So, I’m currently trapped in Boston, on a schedule of essentially 9 consecutive days (yes, including the weekend) of all-day meetings.
Since I recently discovered that there’s a ridiculously well-stocked liquor store very close to the Boston office–and when I say ridiculously, I mean thousands of different varieties of beers; I still haven’t even seen the entire stock–I have decided to buy single bottles of a bunch of promising beers that I have never previously tried, and have a couple each night during this séjour. Having the suite hotel, with the full fridge, makes this an even more sensible idea.
This process will fill three different purposes:
- Provide me with some content for the blog that doesn’t require a whole lot of brain power… I’m going to be pretty depleted at the end of each marathon day, and I don’t see the situation improving during the week.
- Having a couple of nice beers after a long day might be a nice change from my normal “two beers a week on poker night” pattern. Let’s call this item medicinal reasons–to keep my stress levels adequately low after these sessions.
- I can, of course, bring some beers home with me at the end of the trip. Sampling a variety of new beers means I have a decent shot of finding something I quite like, which I can pack up and bring home, either for me to drink later, or to share with The Boys.
With that in mind, I did a Julio’s run today, and picked up some candidates for early evaluation.
Details after the jump.
Tonight’s experiments started with the Midas Touch Golden Elixir–yes, I selected a few things that weren’t porters or stouts, just for variety, despite that fact that Julio’s has more options just in the “opaque beer” categories than I would be able to sample in months.
I’ve tried several other Dogfish Head beers in the past, notably including their super-hopped ales, so I thought I would give this one a try. The label’s description, “Handcrafted Ancient Ale with barley, honey, white muscat grapes, and saffron” piqued my interest. I’ve enjoyed some other “really old school” beers, notably including the Fraoch Heather Ale, so why not?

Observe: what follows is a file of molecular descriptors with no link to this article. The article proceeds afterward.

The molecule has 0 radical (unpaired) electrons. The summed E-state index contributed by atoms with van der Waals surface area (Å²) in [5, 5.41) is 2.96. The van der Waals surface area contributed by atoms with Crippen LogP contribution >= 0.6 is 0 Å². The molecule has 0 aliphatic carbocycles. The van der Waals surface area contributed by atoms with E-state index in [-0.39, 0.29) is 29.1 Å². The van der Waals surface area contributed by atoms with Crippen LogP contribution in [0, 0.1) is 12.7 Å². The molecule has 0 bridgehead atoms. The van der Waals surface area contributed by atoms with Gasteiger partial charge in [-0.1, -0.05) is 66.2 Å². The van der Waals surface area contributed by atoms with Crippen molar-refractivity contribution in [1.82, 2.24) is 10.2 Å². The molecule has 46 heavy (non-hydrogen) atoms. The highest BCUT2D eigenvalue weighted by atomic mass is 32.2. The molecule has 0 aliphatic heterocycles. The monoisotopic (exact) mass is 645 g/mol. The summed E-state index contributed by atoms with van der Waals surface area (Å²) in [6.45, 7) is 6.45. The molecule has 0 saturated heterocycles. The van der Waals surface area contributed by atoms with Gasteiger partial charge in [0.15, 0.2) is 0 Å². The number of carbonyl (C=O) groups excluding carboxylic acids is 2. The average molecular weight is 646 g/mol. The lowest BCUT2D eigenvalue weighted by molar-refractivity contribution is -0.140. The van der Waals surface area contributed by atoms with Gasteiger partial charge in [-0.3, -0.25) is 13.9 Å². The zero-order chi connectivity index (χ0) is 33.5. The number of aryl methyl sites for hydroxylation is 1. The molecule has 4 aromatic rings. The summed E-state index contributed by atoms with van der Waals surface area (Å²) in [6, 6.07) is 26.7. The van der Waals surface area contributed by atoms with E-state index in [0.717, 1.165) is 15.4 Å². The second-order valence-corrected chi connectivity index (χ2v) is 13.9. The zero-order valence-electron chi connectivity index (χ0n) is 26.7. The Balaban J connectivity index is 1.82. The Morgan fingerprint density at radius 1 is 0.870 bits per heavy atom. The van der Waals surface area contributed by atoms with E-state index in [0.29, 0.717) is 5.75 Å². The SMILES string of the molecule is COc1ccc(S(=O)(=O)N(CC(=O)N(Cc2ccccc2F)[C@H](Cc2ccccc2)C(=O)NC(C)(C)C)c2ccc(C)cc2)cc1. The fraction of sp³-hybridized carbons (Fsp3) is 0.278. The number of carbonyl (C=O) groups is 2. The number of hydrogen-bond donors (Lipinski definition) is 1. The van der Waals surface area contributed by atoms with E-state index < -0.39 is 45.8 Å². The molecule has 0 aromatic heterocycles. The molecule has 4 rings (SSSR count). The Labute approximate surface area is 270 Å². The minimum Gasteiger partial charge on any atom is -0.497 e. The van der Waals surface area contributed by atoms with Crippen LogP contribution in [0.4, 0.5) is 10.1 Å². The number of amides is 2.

I didn’t know it at the time, but the story behind the recipe is also pretty fascinating. Here’s an excerpt from the beer’s page:
Most remarkably, the tomb held the largest Iron Age drinking set ever found–157 vessels, including a ram-headed and lion-headed situla–for preparing, serving, drinking and libating a special beverage at the funerary feast of the king. The secrets of the beverage were revealed by the new methods of Molecular Archaeology. Dr. Patrick McGovern of the Museum discovered that the residues inside the vessels belonged to a “Phrygian cocktail,” which combined grape wine, barley beer and honey mead. Starting with the ancient chemical evidence, Dogfish Head Brewery “re-created” a marvelous golden elixir, truly touched by King Midas.
The short version of my findings is that I probably won’t be buying this again. It looks nice, although the bottle I have is not nearly as dark or reddish as the sample shown in the photo there–more a golden colour, with hints of red. It smells great, with the honey very noticeable on the nose. However, I didn’t find the actual taste to my taste, as ’twere. The first sensation is a strong bitterness at the back of the throat, which fades, leaving not unpleasant yeast & apples flavour on the tongue. This lingers for a while, softening and with the saffron coming forward. At no time was there any hint that this was a strong beer–it’s 9% nature was perfectly blended into the flavour profile, and I could see this easily getting people into trouble. It’s definitely distinctive, and I can see lots of people, especially fans of old school British ales, liking it, but I thought it was just OK.
For comparison, Michael Jackson said: “A wonderfully complex beer, a wonderfully delicate beer, a dangerous thing, a great drink to welcome people to a party.”
For my second beer tonight, I chose a “Breakfast Stout”. Admittedly, almost midnight is not the usual breakfast time, but something that’s described on the label as “Double Chocolate Oatmeal Coffee Stout” at 8.3% is beer that’s not just for breakfast any more.
The audience for this beer is easy to pick out: people who really like coffee. Black coffee.
If there’s chocolate, or oatmeal, or even roasted barley, in there it wasn’t detectable to me. This was a coffee beer first and foremost.
Despite not being a fan of the hot beverage generally, I like the taste of coffee, and I take it black, so I actually kind of liked this beer. It was filling, full in the mouth, and tasted like strong black coffee. The relatively high alcohol percentage was not noticeable as part of the mouth experience.
Anyone who doesn’t like “coffee-flavoured coffee” is really not going to like this one, though.
Sadly, I don’t see a lot of situations in which I want that coffee experience along with an 8.3% alcohol boost. And frankly, I like the flavour of stout, so I’m going to be looking for stouts that are closer to the traditional flavour profile.
If I ever decide to pull another Lost Weekend1 I could totally see myself having a couple of these around for that all-important pre-shower beer, though.
- A vanishingly small possibility, unless there are some startling changes in my life.(back)